New International Negotiation Simulations: Teaching International Negotiation with Current Global Dynamics

With the spread of a global pandemic, climate crisis, and the war on terror, resolving international conflicts has become increasingly complex. Training to address these difficult global conflicts must also reflect the modern issues and dynamics that face the international community. The Teaching Negotiation Resource Center (TNRC) has several new international negotiation simulations that reflect some of the current issues facing the world today.
Camp Lemonnier – New International Negotiation Simulation
This two party, three hour, non-scoreable negotiation is between the U.S. Defense Attaché and the Djiboutian Deputy Minister of Foreign Affairs over the potential lease renewal for a key strategic military base: Camp Lemonnier. Camp Lemonnier is a United States Naval Expeditionary Base located in Djibouti and is the only permanent U.S. military base in Africa. Djibouti, bordering Somalia, Ethiopia, Eritrea, the Red Sea and the Gulf of Aden, has been home to Camp Lemonnier since the September 11, 2001 attacks prompted the United States to seek a temporary staging ground for U.S. Marines in the region. Since then, Camp Lemonnier has expanded to nearly 500 acres and is a base of unparalleled importance.
Major lessons of this simulation include:

The importance of understanding the BATNA of all parties in a negotiation.
The impact of culture in negotiation.
Process management and agenda setting.
Principal-agent dynamics.
Uncovering sources of power in negotiation.

Preview a Camp Lemonnier Teacher’s Package to learn more about this simulation.
Managing the Micronium Mess – New International Negotiation Simulation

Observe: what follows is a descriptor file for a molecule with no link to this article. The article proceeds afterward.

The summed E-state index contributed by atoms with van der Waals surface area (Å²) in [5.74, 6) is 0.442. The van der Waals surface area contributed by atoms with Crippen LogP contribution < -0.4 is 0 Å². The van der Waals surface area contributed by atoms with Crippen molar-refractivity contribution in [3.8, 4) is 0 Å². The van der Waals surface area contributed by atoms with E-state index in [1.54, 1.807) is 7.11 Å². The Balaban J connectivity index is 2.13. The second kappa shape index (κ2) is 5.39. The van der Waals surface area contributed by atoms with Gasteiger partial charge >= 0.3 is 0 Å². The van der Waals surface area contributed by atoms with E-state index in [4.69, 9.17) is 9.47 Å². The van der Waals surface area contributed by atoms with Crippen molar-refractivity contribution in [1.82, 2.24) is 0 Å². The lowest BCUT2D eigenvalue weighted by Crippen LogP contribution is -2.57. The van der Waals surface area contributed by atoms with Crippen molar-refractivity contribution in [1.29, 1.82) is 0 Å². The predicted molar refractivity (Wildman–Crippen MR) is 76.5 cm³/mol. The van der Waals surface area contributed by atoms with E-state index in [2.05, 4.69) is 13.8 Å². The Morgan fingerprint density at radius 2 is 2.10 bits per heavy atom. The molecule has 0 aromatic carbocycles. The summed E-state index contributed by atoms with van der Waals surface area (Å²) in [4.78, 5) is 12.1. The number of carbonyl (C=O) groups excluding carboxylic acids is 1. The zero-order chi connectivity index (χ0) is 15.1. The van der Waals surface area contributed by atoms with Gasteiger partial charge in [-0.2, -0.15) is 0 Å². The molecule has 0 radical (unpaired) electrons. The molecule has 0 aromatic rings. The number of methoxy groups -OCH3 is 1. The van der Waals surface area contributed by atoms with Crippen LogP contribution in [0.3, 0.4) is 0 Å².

This seven-party, eight role, mediated negotiation provides students with the opportunity to negotiate a multi-party agreement regarding a fictitious, potentially harmful substance called “Micronium.” Micronium-based products are an indispensable input into half a dozen important industries, ranging from food production, to medical technologies, to public transportation and cars, and even to housing insulation. However, it is only now becoming clear that careless disposal of Micronium has contaminated soil, freshwater, and ocean resources around the world. National scientific bodies in many countries have formally requested that their government take steps to manage the risks associated with Micronium. However, no country wants to go first. Moreover, the implied trade restrictions would have to be adjudicated through the World Trade Organization’s very slow review procedures, while the danger is already at a crisis level. There are no obvious Micronium substitutes and it is not clear whether effective risk management requires that production be completely halted — which would pose new risks in the medical field and might trigger a world-wide food crisis; or, whether Micronium production and applications should be allowed to continue, but with stringent global restrictions on how it is produced, distributed, used by industry and disposed.